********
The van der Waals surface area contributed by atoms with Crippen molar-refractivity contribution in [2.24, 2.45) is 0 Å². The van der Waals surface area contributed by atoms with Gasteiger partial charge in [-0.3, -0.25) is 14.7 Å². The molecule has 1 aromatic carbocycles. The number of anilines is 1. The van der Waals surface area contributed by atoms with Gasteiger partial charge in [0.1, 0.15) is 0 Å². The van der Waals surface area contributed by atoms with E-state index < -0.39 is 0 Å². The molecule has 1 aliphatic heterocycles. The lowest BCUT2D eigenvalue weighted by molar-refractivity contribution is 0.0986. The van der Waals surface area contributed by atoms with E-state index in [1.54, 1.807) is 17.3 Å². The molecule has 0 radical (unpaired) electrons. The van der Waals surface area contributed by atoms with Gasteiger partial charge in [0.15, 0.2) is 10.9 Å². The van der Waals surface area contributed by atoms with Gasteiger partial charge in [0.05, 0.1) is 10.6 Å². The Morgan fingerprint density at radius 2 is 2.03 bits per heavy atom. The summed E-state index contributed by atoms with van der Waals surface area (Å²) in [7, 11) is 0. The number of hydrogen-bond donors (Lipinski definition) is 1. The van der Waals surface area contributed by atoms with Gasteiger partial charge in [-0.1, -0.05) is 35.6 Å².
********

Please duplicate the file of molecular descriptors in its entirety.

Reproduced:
The van der Waals surface area contributed by atoms with Crippen molar-refractivity contribution in [2.24, 2.45) is 0 Å². The van der Waals surface area contributed by atoms with Gasteiger partial charge in [-0.3, -0.25) is 14.7 Å². The molecule has 1 aromatic carbocycles. The number of anilines is 1. The van der Waals surface area contributed by atoms with Gasteiger partial charge in [0.1, 0.15) is 0 Å². The van der Waals surface area contributed by atoms with E-state index < -0.39 is 0 Å². The molecule has 1 aliphatic heterocycles. The lowest BCUT2D eigenvalue weighted by molar-refractivity contribution is 0.0986. The van der Waals surface area contributed by atoms with E-state index in [1.54, 1.807) is 17.3 Å². The molecule has 0 radical (unpaired) electrons. The van der Waals surface area contributed by atoms with Gasteiger partial charge in [0.15, 0.2) is 10.9 Å². The van der Waals surface area contributed by atoms with Gasteiger partial charge in [0.05, 0.1) is 10.6 Å². The Morgan fingerprint density at radius 2 is 2.03 bits per heavy atom. The summed E-state index contributed by atoms with van der Waals surface area (Å²) in [7, 11) is 0. The number of hydrogen-bond donors (Lipinski definition) is 1. The van der Waals surface area contributed by atoms with Gasteiger partial charge in [-0.1, -0.05) is 35.6 Å².